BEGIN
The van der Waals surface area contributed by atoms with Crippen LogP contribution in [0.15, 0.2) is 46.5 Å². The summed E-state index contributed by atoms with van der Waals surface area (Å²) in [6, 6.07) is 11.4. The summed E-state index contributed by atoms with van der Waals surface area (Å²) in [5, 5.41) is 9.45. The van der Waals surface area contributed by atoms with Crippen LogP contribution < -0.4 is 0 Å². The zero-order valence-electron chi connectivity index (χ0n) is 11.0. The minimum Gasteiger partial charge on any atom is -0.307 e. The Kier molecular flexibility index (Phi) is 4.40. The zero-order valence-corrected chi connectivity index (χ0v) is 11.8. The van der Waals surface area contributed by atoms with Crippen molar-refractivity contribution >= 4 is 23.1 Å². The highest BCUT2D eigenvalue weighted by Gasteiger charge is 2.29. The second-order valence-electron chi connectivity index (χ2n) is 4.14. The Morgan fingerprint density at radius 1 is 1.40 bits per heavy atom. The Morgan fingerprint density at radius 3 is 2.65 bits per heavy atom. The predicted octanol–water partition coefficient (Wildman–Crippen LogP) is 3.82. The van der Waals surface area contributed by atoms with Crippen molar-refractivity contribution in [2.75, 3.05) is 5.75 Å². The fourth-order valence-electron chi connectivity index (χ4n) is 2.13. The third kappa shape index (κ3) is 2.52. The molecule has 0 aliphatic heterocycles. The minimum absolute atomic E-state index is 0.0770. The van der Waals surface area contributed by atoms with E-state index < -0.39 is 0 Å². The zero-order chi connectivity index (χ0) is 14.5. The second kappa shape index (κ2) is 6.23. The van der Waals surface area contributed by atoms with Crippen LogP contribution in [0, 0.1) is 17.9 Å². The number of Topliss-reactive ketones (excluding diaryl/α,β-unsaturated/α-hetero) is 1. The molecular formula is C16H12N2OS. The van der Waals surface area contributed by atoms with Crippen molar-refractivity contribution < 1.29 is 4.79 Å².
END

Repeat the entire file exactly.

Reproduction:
The van der Waals surface area contributed by atoms with Crippen LogP contribution in [0.15, 0.2) is 46.5 Å². The summed E-state index contributed by atoms with van der Waals surface area (Å²) in [6, 6.07) is 11.4. The summed E-state index contributed by atoms with van der Waals surface area (Å²) in [5, 5.41) is 9.45. The van der Waals surface area contributed by atoms with Crippen LogP contribution < -0.4 is 0 Å². The zero-order valence-electron chi connectivity index (χ0n) is 11.0. The minimum Gasteiger partial charge on any atom is -0.307 e. The Kier molecular flexibility index (Phi) is 4.40. The zero-order valence-corrected chi connectivity index (χ0v) is 11.8. The van der Waals surface area contributed by atoms with Crippen molar-refractivity contribution >= 4 is 23.1 Å². The highest BCUT2D eigenvalue weighted by Gasteiger charge is 2.29. The second-order valence-electron chi connectivity index (χ2n) is 4.14. The Morgan fingerprint density at radius 1 is 1.40 bits per heavy atom. The Morgan fingerprint density at radius 3 is 2.65 bits per heavy atom. The predicted octanol–water partition coefficient (Wildman–Crippen LogP) is 3.82. The van der Waals surface area contributed by atoms with Crippen molar-refractivity contribution in [2.75, 3.05) is 5.75 Å². The fourth-order valence-electron chi connectivity index (χ4n) is 2.13. The third kappa shape index (κ3) is 2.52. The molecule has 0 aliphatic heterocycles. The minimum absolute atomic E-state index is 0.0770. The van der Waals surface area contributed by atoms with E-state index < -0.39 is 0 Å². The zero-order chi connectivity index (χ0) is 14.5. The second kappa shape index (κ2) is 6.23. The van der Waals surface area contributed by atoms with Crippen LogP contribution in [0, 0.1) is 17.9 Å². The number of Topliss-reactive ketones (excluding diaryl/α,β-unsaturated/α-hetero) is 1. The molecular formula is C16H12N2OS. The van der Waals surface area contributed by atoms with Crippen molar-refractivity contribution < 1.29 is 4.79 Å².